Trying Scrivener

How do you organize your writing? Do you write with a pen or pencil, in a notebook, or on an old-fashioned typewriter, for the feeling of it? Manuscripts have been written on papyrus and parchment, silk, clay, and palm leaves, on paper and telephones, on rice grains and on air-sickness bags. But if like most of us you use a computer for your writing, you might have noticed that quite a few of your writing friends are enthusiastic about a program called Scrivener. It’s compatible with PCs and Mac and costs about $45 (£32); you can download and try it for free for thirty days (and save all your work if you decide not to buy).

But what's all the fuss about?

Scrivener was designed by writers, specifically for writers. Authors tend to have hints and photos and research and ideas and scraps of dialogue and half-finished scenes for a future chapter; but most word-processing programs seem to assume that you start at the beginning and just plough through to the end, with no extraneous matter and no place to store those fragments you might use later except in another document. In Scrivener, all those pieces of your book, scattered around your computer in different files, are in one place. When you finish your project, the material is easy to compile and export in various forms, including self-publishing formats.

You can compare two pages side by side
Scrivener can handle multiple projects at once– fiction, nonfiction (with tables and references and footnotes), screenwriting, even poetry–up to two million words. It lets both “plotters” and “pantsers” write the way they prefer. There’s an Outliner where you can plot out your story in depth and still move the pieces around to experiment, just by dragging and dropping. But if you like to start in the middle of your story and improvise, that’s no problem either. Scrivener lets you see all the parts of the book at once on the left side of the screen. You can instantly find a chapter or a piece of research you need, and it’s easy and intuitive to move sections of the book around. If you find all the features on the screen too distracting, you also can eliminate them and see only the manuscript until you need something else.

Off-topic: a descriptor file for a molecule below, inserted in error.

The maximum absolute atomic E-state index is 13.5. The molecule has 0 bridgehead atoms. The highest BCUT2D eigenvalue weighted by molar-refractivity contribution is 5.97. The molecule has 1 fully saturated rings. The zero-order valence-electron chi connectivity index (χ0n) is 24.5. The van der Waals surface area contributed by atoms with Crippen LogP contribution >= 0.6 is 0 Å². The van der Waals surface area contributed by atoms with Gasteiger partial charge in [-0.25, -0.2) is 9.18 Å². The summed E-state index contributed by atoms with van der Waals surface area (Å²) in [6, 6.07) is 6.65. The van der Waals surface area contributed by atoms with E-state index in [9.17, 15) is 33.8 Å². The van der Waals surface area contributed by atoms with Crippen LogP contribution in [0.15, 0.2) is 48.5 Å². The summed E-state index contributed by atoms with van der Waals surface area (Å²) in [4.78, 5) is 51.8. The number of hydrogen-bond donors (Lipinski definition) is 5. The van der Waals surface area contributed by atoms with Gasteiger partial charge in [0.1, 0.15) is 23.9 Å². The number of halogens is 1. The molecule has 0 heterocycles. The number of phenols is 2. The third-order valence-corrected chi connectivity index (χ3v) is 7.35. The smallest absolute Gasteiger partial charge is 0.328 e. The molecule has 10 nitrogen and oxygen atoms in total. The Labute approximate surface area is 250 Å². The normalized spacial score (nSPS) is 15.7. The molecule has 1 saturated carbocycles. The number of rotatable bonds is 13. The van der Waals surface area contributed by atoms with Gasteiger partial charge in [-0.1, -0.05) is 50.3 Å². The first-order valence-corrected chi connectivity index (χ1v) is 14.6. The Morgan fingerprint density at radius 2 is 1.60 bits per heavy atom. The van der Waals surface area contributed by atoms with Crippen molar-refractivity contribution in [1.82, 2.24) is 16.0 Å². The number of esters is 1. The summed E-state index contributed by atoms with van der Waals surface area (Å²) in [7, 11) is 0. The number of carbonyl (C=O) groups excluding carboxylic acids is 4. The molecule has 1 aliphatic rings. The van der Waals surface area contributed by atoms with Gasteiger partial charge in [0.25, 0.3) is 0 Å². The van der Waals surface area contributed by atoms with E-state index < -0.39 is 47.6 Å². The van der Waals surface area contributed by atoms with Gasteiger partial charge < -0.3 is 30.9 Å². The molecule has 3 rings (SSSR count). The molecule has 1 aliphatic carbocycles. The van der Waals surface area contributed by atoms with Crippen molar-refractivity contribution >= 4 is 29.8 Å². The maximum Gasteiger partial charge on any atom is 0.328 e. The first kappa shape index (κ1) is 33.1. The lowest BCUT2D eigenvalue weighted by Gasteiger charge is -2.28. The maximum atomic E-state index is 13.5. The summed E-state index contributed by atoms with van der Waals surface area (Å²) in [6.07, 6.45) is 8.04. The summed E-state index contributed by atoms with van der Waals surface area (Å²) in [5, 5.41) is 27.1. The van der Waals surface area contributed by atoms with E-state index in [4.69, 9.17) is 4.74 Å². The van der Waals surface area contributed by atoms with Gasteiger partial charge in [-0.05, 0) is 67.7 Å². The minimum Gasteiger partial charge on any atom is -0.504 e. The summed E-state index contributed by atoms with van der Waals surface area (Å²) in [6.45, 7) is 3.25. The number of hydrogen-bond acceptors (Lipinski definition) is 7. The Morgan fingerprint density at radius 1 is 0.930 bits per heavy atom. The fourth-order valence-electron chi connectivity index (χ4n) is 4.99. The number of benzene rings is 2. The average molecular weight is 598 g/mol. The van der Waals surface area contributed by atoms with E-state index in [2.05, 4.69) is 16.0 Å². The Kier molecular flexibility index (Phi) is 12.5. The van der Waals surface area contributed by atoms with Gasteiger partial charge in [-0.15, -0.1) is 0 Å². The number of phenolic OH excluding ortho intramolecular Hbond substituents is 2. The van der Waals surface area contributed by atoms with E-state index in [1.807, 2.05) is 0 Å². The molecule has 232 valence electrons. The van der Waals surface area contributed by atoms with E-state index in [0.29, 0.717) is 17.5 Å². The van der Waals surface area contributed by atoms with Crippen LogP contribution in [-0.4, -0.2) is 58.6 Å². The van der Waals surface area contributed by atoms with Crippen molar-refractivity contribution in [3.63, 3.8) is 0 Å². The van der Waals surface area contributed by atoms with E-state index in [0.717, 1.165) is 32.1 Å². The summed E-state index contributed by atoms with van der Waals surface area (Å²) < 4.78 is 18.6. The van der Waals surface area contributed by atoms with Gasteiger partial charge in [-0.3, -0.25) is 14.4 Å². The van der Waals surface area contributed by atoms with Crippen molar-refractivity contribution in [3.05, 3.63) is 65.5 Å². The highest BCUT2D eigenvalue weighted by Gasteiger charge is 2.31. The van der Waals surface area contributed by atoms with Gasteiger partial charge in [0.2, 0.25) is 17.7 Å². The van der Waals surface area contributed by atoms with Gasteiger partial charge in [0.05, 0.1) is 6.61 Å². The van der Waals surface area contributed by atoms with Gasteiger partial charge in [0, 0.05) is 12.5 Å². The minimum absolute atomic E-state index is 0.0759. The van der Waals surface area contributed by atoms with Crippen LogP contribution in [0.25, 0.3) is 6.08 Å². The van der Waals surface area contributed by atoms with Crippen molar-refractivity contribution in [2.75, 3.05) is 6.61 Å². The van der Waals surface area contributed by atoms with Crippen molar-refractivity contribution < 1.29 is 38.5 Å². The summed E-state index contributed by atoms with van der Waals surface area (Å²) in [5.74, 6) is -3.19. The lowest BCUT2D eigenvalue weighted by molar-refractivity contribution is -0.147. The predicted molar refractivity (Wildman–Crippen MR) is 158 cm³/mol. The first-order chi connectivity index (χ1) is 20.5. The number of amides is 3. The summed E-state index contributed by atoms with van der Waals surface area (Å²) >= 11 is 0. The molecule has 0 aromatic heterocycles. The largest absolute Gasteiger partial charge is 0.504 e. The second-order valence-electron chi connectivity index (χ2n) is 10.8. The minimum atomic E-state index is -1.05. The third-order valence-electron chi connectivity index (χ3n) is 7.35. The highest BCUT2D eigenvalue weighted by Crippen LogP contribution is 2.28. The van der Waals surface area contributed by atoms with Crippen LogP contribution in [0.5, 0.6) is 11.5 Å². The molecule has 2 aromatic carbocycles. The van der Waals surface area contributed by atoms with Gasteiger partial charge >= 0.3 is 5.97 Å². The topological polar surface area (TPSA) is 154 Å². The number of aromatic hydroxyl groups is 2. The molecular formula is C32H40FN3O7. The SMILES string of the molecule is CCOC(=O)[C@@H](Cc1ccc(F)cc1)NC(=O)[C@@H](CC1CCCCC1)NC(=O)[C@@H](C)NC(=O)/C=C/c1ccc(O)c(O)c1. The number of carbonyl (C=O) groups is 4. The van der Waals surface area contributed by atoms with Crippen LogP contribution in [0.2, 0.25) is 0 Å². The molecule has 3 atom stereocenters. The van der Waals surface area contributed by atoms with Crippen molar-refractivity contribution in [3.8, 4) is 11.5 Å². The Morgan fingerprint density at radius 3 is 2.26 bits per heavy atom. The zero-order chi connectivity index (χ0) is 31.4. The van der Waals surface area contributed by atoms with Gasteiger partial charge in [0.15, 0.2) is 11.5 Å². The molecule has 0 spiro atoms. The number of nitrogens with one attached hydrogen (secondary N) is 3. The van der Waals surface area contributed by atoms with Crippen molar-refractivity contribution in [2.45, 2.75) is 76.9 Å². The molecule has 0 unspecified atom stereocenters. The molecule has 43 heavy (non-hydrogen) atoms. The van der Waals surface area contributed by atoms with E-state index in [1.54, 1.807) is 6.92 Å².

One of its most popular features is Targets. You can set a total target for the draft you are writing; for example, if you are taking part in Nanowrimo, where authors try to write 50,000 words in a month, you can set your target as 50,000 and watch as the bar graph changes. You can also set a target for one particular day and see it as you progress. It’s also easy to highlight different sections, not next to each other, and see the total word count.

Scrivener's Corkboard allows you to have a virtual wall to see your whole project at once 
The Corkboard is another favourite. You can easily move around your virtual notecards and get a good overview. 

Another important feature is backup. You can save multiple versions and refer to them or restore them easily; you can save a “snapshot” of an earlier version that will not disappear when you change the manuscript. Scrivener can back up your manuscript automatically to Dropbox or your own computer every time you close it. 

Back up your manuscript! Don't learn this the hard way

Scrivener has so many features that it can feel overwhelming to a new user. It’s a good idea to take the tutorials provided with it, but videos online can also give you quick shortcuts to the most important features. 

Scrivener is just one of many ways to write your book, but you might enjoy giving it a try.

Julie Sullivan had Scrivener for more than a year before she got around to watching the tutorial.

1 comment:

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